As the game was released in 2012, it wasn’t able to display in ultrawide without crashing, otherwise 1080p was just fine on max settings. The Xbox One controller worked perfectly fine on the PC and the game really doesn’t show it’s age. It can be picked up very cheaply these days, so I recommend for everyone to get a copy and play, as it’s a really fun game and contains hundreds of hours of entertainment. It’s definitely a worthy contender against the de facto Mario Kart and does beg whether there would ever be a mergence of the series seeing as how Nintendo and Sega have worked together previously on Mario & Sonic games.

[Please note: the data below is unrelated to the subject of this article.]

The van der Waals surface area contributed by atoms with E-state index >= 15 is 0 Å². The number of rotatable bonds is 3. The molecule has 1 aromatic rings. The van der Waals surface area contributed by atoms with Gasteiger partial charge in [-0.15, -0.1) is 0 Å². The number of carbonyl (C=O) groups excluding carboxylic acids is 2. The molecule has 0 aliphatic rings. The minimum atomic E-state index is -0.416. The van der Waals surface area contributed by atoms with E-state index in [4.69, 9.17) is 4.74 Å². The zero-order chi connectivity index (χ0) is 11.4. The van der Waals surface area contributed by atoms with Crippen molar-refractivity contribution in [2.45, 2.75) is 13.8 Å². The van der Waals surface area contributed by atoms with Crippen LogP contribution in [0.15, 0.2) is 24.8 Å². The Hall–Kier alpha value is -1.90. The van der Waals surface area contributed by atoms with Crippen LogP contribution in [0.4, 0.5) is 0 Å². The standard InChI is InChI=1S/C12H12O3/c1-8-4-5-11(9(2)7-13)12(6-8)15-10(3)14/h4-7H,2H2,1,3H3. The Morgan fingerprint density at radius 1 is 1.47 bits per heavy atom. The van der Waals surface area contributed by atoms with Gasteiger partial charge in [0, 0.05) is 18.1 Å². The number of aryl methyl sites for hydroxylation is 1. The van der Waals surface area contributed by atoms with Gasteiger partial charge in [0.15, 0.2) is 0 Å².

I think what the developers really deserve credit for is that the game was successfully ported to so many consoles, including the PS3, XBOX 360 (+ XBOX One), Wii U, PC, PS Vita, 3DS and eventually Android/iOS. Considering that Mario Kart is only tailored for one console at a time, Sega and Sumo Digital have done a fantastic job to use each of these platforms to the best of their potential, optimised perfectly. Honestly, I genuinely believe they deserve a reward for taking on such a task and achieving something I’m not sure many studios in the industry are even capable of.